Fisker announced its future plans along with preliminary earnings for 2023 and Q4, and it doesn’t look good for the EV maker. The company plans to cut 15 percent of its workforce — nearly 200 people — as it transitions from a direct-to-consumer model to a merchant partner model. The company is suspending all investments in upcoming models and will only resume them in partnership with another automaker.

The company’s fourth-quarter revenue increased to $200.1 million from $128.3 million in the third quarter. However, its gross margin was minus 35 percent and it lost $1.23 per share. Its only EV in the market, the Ocean SUV, also had 10,193 units produced, but 4,929 vehicles delivered.

The automaker first unveiled its center at a Dealer Partner Model in January and claims to have received interest from 250 dealers in North America and Europe, along with 13 signed agreements. “We are aware that the industry has entered a turbulent and unpredictable period,” Henrik Fisker, chairman and CEO of Fisker, said in a statement. “With this understanding and taking the lessons learned from 2023, we have put in place a plan to streamline the company as we prepare for another challenging year.” We have adjusted our outlook for 2024 to be much more conservative than in 2023.” The company plans to ship between 20,000 and 22,000 Ocean models worldwide.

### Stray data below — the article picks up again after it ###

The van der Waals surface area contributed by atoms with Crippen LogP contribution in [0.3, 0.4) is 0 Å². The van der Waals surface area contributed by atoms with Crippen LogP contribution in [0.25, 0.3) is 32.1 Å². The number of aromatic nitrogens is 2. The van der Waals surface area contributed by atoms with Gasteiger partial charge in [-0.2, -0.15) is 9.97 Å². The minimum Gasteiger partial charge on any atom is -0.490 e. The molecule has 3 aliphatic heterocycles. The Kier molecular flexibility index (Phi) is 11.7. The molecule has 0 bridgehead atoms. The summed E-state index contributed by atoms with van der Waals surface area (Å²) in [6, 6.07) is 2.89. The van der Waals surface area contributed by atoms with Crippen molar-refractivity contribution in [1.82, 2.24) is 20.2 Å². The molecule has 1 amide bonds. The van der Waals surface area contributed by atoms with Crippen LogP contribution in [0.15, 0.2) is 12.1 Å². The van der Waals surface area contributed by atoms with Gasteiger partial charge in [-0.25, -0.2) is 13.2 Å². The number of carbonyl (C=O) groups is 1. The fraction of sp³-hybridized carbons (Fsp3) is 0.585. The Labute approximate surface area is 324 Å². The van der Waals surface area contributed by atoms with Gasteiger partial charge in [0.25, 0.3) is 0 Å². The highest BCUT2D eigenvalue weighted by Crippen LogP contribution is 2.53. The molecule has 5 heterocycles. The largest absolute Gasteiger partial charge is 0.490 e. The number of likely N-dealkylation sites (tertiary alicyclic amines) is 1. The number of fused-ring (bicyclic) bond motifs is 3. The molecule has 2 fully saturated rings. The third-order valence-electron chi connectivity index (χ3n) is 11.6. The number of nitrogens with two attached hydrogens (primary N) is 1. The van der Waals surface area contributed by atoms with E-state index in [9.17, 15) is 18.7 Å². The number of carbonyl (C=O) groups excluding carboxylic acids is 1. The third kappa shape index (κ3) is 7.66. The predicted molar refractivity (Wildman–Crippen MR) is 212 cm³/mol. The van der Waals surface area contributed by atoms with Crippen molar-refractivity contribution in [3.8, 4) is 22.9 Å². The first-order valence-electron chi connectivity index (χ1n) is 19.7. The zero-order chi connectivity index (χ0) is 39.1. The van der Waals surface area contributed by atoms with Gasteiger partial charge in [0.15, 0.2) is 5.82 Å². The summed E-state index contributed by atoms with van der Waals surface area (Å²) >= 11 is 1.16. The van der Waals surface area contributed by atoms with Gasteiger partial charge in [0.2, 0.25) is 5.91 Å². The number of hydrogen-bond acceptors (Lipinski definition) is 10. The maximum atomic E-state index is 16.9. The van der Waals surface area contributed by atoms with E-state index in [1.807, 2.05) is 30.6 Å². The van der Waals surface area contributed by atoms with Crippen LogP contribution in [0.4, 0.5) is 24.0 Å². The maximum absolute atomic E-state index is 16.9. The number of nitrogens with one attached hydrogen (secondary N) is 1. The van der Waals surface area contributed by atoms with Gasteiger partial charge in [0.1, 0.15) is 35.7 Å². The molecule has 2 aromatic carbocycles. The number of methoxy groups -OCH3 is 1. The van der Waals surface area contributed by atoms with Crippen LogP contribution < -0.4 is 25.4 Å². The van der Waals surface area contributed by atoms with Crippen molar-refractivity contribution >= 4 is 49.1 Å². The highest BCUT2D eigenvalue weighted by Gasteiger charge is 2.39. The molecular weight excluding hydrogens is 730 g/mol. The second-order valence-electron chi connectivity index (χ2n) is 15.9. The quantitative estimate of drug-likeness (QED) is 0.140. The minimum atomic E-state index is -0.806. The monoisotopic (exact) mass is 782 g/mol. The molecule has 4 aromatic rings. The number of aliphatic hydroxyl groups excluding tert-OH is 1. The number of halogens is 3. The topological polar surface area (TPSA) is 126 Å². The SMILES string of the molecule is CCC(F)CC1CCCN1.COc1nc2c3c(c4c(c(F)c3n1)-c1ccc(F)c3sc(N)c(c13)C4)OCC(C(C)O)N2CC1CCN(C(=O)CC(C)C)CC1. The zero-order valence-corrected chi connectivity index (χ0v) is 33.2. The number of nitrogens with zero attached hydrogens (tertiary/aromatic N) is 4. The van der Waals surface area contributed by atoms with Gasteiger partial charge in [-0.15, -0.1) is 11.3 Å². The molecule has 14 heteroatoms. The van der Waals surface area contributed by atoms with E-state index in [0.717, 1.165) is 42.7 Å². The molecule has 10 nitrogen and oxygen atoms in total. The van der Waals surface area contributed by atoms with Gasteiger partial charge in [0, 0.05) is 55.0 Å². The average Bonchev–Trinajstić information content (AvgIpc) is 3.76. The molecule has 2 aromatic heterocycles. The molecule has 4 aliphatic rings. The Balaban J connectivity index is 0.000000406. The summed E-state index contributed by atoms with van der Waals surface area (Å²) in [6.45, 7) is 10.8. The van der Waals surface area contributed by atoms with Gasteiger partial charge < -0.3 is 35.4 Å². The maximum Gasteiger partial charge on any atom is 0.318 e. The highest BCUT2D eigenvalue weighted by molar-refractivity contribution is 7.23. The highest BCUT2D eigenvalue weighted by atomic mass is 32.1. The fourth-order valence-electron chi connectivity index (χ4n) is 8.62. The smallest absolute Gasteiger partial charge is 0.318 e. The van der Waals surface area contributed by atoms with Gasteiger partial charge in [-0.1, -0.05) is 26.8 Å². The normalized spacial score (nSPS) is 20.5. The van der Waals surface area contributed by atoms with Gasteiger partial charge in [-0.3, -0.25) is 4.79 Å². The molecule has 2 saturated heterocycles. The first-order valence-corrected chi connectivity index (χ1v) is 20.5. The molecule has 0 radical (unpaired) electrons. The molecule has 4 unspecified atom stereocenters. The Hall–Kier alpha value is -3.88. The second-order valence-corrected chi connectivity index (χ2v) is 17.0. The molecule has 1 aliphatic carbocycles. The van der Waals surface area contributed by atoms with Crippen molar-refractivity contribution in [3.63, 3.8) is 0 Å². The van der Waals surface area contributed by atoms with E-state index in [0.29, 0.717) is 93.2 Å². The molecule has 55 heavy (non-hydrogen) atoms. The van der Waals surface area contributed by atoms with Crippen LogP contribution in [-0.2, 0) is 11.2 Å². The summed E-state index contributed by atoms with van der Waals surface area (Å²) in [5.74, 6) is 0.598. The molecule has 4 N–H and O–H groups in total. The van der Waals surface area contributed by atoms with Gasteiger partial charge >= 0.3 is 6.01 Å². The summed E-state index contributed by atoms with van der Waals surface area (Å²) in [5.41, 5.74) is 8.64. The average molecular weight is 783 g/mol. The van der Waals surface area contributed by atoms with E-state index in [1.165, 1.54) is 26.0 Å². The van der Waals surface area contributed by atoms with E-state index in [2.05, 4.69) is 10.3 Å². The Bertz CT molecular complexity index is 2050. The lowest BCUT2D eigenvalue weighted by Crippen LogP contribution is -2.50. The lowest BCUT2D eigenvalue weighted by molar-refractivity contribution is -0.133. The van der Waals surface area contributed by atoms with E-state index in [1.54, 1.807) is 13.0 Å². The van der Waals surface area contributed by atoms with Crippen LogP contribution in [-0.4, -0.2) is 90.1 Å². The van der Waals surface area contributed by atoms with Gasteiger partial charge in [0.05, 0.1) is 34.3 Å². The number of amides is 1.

Fisker is currently in talks with a “major automaker” to invest and co-produce future electric vehicles. This means that previously announced production vehicles, such as the Alaska EV pickup truck with huge cup holders and a designated place for a cowboy hat, will be halted indefinitely. Fisker originally planned to begin production of the Alaska EV pickup truck in early 2025.